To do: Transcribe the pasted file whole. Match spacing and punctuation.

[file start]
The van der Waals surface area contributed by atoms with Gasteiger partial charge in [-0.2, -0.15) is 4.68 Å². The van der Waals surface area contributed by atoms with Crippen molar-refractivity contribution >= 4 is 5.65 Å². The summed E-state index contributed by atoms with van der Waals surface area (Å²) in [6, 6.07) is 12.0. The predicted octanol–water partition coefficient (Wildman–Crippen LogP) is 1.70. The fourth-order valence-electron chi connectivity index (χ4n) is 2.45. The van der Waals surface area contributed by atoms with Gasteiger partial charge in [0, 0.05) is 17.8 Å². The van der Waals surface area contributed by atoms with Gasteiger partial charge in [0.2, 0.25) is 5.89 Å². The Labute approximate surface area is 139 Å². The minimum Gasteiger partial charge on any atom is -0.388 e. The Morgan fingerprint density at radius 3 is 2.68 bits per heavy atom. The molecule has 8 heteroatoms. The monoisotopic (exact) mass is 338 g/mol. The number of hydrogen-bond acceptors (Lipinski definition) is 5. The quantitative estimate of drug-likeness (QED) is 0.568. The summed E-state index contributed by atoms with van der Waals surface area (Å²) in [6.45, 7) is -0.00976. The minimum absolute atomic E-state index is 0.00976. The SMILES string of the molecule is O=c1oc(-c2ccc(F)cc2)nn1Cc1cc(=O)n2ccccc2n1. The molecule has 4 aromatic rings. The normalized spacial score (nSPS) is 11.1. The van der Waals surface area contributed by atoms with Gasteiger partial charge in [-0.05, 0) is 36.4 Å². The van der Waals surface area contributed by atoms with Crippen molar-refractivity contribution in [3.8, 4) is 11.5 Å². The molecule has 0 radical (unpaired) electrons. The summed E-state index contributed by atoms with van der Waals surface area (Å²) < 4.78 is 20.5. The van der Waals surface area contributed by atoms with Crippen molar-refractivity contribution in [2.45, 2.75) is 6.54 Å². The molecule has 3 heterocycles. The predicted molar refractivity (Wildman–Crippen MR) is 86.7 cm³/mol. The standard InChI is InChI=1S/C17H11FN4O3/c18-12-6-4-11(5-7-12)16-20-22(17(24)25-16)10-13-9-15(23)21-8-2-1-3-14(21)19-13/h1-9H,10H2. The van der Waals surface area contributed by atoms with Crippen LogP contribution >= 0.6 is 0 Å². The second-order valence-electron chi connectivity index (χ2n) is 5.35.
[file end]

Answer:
The van der Waals surface area contributed by atoms with Gasteiger partial charge in [-0.2, -0.15) is 4.68 Å². The van der Waals surface area contributed by atoms with Crippen molar-refractivity contribution >= 4 is 5.65 Å². The summed E-state index contributed by atoms with van der Waals surface area (Å²) in [6, 6.07) is 12.0. The predicted octanol–water partition coefficient (Wildman–Crippen LogP) is 1.70. The fourth-order valence-electron chi connectivity index (χ4n) is 2.45. The van der Waals surface area contributed by atoms with Gasteiger partial charge in [0, 0.05) is 17.8 Å². The van der Waals surface area contributed by atoms with Gasteiger partial charge in [0.2, 0.25) is 5.89 Å². The Labute approximate surface area is 139 Å². The minimum Gasteiger partial charge on any atom is -0.388 e. The Morgan fingerprint density at radius 3 is 2.68 bits per heavy atom. The molecule has 8 heteroatoms. The monoisotopic (exact) mass is 338 g/mol. The number of hydrogen-bond acceptors (Lipinski definition) is 5. The quantitative estimate of drug-likeness (QED) is 0.568. The summed E-state index contributed by atoms with van der Waals surface area (Å²) in [6.45, 7) is -0.00976. The minimum absolute atomic E-state index is 0.00976. The SMILES string of the molecule is O=c1oc(-c2ccc(F)cc2)nn1Cc1cc(=O)n2ccccc2n1. The molecule has 4 aromatic rings. The normalized spacial score (nSPS) is 11.1. The van der Waals surface area contributed by atoms with Gasteiger partial charge in [-0.05, 0) is 36.4 Å². The van der Waals surface area contributed by atoms with Crippen molar-refractivity contribution in [3.8, 4) is 11.5 Å². The molecule has 0 radical (unpaired) electrons. The summed E-state index contributed by atoms with van der Waals surface area (Å²) < 4.78 is 20.5. The van der Waals surface area contributed by atoms with Crippen molar-refractivity contribution in [2.45, 2.75) is 6.54 Å². The molecule has 3 heterocycles. The predicted molar refractivity (Wildman–Crippen MR) is 86.7 cm³/mol. The standard InChI is InChI=1S/C17H11FN4O3/c18-12-6-4-11(5-7-12)16-20-22(17(24)25-16)10-13-9-15(23)21-8-2-1-3-14(21)19-13/h1-9H,10H2. The van der Waals surface area contributed by atoms with Crippen LogP contribution >= 0.6 is 0 Å². The second-order valence-electron chi connectivity index (χ2n) is 5.35.